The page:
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Outside world switches off; anoraks tune in

03 February 2017

Nothing new: The Times’ take on the Bishops’ report

Nothing new: The Times’ take on the Bishops’ report

“COME back when something new happens,” the news desk told one reporter who had a hot take on the House of Bishops’ attitude to­­wards gay people.

I think that the takeaway from the Shared Conversations is that the Archbishop of Can­terbury succeeded in his main aim — to post­pone a decision until it would no longer pro­duce an immediate formal split — but the price has been that the outside world no longer cares at all about the Church’s sexual teaching.

There was no outrage that I could detect from either liberal or conservative papers about a report that cannot really have pleased anyone. But neither can it have upset sig­nificant numbers of people. Lay gay people are not in the slightest affected, since they can get married where they like. Even if you take the Changing Attitude figure of ten per cent of the clergy as gay or lesbian, that is still only about 2000 people, and their sex lives are no longer of pressing interest even to the tabloid press.

There is still some interest in the details for anoraks: this is a document that has been as­­sembled like some great doomed Vasa ship with copious loop­holes on both sides. The re­­peated use of “same-sex attracted” is a way for the con­servatives to pretend that gay people do not really exist. On the other side, the pro­posed demand that or­­dinands “under­stand” the tra­di­tional position falls well short of a re­­quirement that they assent to it — and even “assent” is a remarkably elastic term, as the demand to “assent” to the Thirty-Nine Articles shows.


I GET a certain bitter pleasure out of watching the coverage of the mosque shooting in Que­bec. It turns out that the killer was a white man, an internet troll who specialised in abuse of “Feminazis”, and a fan of Marine Le Pen.

These facts have not been unduly high­lighted in the right-wing media. The Telegraph had a comment piece on the divisions in Canadian society, which noted that there are a lot of Trump voters there; but these are not the divisions that sell papers. It is not difficult to imagine the avalanche of comment pieces had it been a Syrian refugee who had machine-gunned a church congregation.

That disproportion of response is precisely what is meant by bias in the news, but it is not entirely a fruit of editorial judgement and con­scious decisions. It is just as much made up of the expectations of the readership, and the character descriptions that we all have in our heads.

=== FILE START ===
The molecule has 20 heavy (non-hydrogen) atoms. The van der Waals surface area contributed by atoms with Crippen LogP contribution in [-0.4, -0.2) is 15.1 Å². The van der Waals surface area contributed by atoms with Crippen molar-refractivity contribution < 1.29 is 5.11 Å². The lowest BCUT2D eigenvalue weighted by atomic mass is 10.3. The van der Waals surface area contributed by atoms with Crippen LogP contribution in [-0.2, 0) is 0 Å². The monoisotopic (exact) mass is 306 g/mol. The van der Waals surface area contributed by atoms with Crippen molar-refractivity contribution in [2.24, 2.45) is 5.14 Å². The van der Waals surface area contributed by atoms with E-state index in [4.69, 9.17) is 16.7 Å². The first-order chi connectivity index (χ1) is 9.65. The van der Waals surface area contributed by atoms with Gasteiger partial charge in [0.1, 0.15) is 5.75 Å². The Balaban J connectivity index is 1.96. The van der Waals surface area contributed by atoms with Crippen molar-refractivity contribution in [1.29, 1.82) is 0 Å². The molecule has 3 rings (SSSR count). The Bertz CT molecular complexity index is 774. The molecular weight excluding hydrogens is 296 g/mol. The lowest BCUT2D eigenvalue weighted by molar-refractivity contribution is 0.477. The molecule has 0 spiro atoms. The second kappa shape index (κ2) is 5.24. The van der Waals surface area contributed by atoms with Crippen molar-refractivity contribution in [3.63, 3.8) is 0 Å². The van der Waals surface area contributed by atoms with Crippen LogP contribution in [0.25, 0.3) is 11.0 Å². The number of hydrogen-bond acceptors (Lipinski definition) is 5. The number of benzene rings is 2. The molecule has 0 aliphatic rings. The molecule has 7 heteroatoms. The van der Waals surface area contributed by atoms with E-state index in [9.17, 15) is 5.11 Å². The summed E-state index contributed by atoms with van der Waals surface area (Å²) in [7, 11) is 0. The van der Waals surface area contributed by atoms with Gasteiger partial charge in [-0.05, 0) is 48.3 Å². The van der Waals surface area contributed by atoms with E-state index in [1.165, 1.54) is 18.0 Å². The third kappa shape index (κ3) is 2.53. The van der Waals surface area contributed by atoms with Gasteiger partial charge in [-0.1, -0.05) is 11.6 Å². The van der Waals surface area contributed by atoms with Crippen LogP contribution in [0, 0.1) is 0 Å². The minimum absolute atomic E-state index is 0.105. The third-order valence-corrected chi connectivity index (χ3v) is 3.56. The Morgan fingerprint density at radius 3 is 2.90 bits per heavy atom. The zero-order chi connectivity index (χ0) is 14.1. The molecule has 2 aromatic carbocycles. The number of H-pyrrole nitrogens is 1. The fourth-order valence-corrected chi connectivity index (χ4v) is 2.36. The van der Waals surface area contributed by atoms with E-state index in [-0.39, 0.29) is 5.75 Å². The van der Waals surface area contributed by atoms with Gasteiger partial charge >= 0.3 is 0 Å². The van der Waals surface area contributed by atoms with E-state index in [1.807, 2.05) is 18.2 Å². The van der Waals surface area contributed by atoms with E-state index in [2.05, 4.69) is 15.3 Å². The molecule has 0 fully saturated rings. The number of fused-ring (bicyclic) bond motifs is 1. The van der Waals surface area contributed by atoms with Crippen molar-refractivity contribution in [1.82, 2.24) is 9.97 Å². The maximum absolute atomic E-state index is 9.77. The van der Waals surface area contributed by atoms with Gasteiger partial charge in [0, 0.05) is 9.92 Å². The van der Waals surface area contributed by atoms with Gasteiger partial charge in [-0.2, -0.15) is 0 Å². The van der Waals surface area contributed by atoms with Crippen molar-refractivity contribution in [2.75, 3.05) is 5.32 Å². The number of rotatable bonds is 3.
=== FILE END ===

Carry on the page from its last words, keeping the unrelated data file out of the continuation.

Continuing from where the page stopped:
And most of us have a character sheet for pathetic internet trolls (”An anonymous virgin hiding behind a cartoon frog”, as J. K. Rowling slapped down one Twitter troll last week), which doesn’t extend to their putting their inner violence into physical form. This is statistically justified — most of the people who go on and on about the coming apocalyptic war with Muslims would be completely at a loss if it ever broke out — but, every once in a while, statistics mislead.

Of course, it needs only a tiny fraction of all the hate and fear so copiously di­s­played on internet comment sites to leak out into the real world, and we’re running spontaneous re-enactments of pog­roms and terrorist attacks. The boundary be­­tween real life and pom­pous make-believe is very porous. Only a fort­night ago, we were taking ser­iously the vapour­ings of the Revd Dr Gavin Ashen­den (Press, 20 January), for which I now apologise. When I came to read his interview on the website The Conservative Woman — con­ducted by Dr Jules Gomes, who was last year found guilty of conduct unbecoming a clerk in Holy Orders (News, 4 November) — we find him gravely agreeing that Europe will be en­­tirely Muslim in ten years.

The source of this prophecy is Mgr Carlo Liberati, Archbishop Emeritus of Pom­peii — which sounds as if it means something, unless you happen to know what “Emeritus” means, or have ever visited Pompeii.


SIMILAR considerations apply to the Sov­er­eign Order of the Knights of Malta, and the attempt by Roman Catholic reactionaries to pretend that they were, in some sense, a real country. Damian Thompson, in the Spectator blogs, had a quote to bring giggles to the hard­est heart: “It’s like an invasion. Nine hun­dred years of sovereignty wiped out over­night.”

All this would be entirely risible were it not that the row in the Knights was obviously got up and maintained by American money. Pope Francis is the only world leader who could be ranked with Dr Angela Merkel as an enemy of all that President Trump stands for. He will undoubtedly be one of the targets of the Trump regime in the coming year.

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